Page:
- In March 2010, the Congressional Budget Office (CBO) estimated that the Obama Care health insurance provisions would cost the Federal government $788 billion between 2010 and 2019.
- That cost would be more than offset by $511 billion in Federal government spending cuts, primarily to Medicare, and $420 billion in new Obama Care revenue streams, much of it generated by new taxes on hospital insurance and manufacturers of drugs and medical devices.
- Thus, the CBO estimated at the time, the health care law would somehow miraculously reduce the national debt by $143 billion over 10 years, compared to the CBO’s non-Obama Care baseline view.
- The vast majority of the savings, about $124 billion, was supposed to come from the health care portion of the law and another $19 billion would be derived from changes to student loans and grants.
- Several programs within Obama Care that were supposed to be financially positive, e.g. the CLASS program, turned out to be bombs and were terminated early on, robbing a lot of the $124 billion surplus of a positive financial flow.
- The Obama administration illegally and unilaterally starting postponing the rollout of many elements of the plan, further reducing the offsetting revenue planned against the ever increasing costs of the legislation.
- The original ten year view that had arrived at the $124 billion surplus, basically included ten years worth of revenue but only seven years worth of costs. As we have gotten to a full rollout of the law, a new ten year view includes both a ten year view of Obama Care revenue and a ten year view of Obama Care costs and the original $788 billion ten year cost estimate is now over $2 trillion.
- This comparative analysis found that after Romney Care was launched, Massachusetts counties had an average mortality rate 2.9% lower relative to the other counties.
- The authors concluded that about every “830 adults gaining health insurance [prevented] 1 death per year.”
- Using costs associated with Romeny Care in Massachusetts, the blog post cites an analysis done by a Michael Cannon which estimates that $4 million was spent to save that one life out of 830 adults.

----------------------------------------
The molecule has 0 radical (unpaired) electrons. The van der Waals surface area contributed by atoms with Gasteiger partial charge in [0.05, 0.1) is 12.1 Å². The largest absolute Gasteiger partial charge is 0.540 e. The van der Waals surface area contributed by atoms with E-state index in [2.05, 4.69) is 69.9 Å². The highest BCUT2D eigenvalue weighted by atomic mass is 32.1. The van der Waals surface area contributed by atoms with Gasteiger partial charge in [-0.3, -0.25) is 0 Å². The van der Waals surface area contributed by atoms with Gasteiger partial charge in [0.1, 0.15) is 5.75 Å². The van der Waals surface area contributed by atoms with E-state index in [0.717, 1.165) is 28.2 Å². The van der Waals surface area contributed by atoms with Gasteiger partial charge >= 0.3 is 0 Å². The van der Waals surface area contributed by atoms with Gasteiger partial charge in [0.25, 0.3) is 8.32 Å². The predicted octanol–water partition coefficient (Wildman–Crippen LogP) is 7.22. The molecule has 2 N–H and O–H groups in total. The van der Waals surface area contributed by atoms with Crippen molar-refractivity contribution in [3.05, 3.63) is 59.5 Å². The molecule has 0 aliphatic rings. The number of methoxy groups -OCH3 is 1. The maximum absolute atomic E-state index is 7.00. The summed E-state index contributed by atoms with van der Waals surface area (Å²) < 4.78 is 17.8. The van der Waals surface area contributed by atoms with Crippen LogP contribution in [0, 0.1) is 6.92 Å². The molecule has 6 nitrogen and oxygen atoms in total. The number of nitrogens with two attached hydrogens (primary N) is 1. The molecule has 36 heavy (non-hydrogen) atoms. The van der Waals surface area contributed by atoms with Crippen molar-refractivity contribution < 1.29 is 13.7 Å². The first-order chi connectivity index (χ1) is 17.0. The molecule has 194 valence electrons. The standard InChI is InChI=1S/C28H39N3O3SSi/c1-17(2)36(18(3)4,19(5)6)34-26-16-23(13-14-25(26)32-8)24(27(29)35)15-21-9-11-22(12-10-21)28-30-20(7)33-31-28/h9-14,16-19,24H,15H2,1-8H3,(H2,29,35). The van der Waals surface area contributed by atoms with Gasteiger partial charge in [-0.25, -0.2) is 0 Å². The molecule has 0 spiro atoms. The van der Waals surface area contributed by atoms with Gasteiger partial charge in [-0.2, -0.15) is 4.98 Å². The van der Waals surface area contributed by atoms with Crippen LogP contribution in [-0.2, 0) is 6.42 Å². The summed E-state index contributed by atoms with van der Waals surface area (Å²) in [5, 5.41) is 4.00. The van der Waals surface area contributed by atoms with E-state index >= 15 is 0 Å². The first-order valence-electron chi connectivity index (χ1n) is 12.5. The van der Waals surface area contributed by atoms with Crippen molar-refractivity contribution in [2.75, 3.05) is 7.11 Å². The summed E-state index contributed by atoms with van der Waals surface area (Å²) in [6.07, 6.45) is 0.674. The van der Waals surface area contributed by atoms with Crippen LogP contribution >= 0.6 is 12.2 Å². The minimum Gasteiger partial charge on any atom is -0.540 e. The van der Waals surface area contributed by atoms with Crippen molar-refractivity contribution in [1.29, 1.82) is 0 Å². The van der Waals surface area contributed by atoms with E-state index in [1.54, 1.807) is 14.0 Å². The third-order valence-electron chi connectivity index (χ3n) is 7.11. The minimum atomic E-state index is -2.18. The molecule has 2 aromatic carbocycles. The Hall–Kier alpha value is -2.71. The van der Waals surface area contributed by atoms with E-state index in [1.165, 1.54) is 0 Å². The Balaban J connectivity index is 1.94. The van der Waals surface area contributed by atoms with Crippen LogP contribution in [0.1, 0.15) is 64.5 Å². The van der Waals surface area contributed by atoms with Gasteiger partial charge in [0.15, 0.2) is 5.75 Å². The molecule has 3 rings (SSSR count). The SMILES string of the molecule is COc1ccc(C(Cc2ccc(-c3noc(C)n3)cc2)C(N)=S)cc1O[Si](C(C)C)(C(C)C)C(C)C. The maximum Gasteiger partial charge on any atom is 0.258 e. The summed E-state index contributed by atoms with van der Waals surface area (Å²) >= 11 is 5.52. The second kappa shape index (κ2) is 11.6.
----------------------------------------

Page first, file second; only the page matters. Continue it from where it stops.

- The blog cites another similar analysis done by a Professor Harold Pollack which came up with a slightly less expensive figure of $3.3 million, less expensive but still not cheap.
- Combining these analysis with a formula developed by the Institute of Medicine shows that nationally about 30,395 people die each year from lack of insurance.
- The Congressional Budget Office estimates that the Obama Care exchanges and the Medicaid expansion will cover 25 million, or 46 percent, of the 55 million uninsured by 2017.
- Putting all of these numbers together and doing the Massachusetts calculations on a national basis we find that there would be 13,982 more lives saved nationally in 2017.
- The CBO has previously estimated that the net cost of expanding coverage under Obama Care will be about $142 billion in 2017.
- If we divide that cost by the 13,982 lives saved by Obama Care providing insurance to Americans who were previously uninsured, the cost of saving one life is a staggering $10.1 million, far more than the very high Massachusetts cost of about $3-4 million per life saved.
- A 2009 research effort and article found that anti-smoking efforts had a median cost of $4,400 per year of life saved.
- Other research shows that the cost per year of lives saved via hypertension screening efforts is about $79,832 per life.
- Annually, the country loses an estimated 480,000 people due to smoking and 26,634 due to hypertension, far more than we lose due to a lack of health insurance.
- Outside of the blog post numbers, consider a recent article from Business Week which cited industry sources when explaining that there are about 5 million Americans today that suffer from nondurable Alzheimer’s disease, the number of sufferers will triple by 2050, and that the disease probably kills about 500,000 Americans a year.
- There is probably at least 2.9 million individuals that still had not had their Obama Care applications processed.
- 2.9 million unprocessed applications is equivalent to the combined populations of Montana, Wyoming and North and South Dakota.
- Additionally, the 2.9 million unprocessed forms is only the estimate for people that are waiting for their INITIAL application to be processed. There are probably other delays still pending beyond the initial application process blockade.
- The survey also found that the largest piles of unprocessed applications were in states with very large populations: California (900,000 residents), Illinois (330,000), North Carolina (at least 298,840), Ohio (212,090), Virginia (183,643), Georgia (at least 159,313), Michigan (at least 123,381) and South Carolina (at least 113,429).
It is also available online at Amazon and Barnes and Noble. Please pass our message of freedom onward. Let your friends and family know about our websites and blogs, ask your library to carry the book, and respect freedom for both yourselves and others everyday.
Please visit the following sites for freedom:
Term Limits Now: http://www.howmuchworsecoulditget.com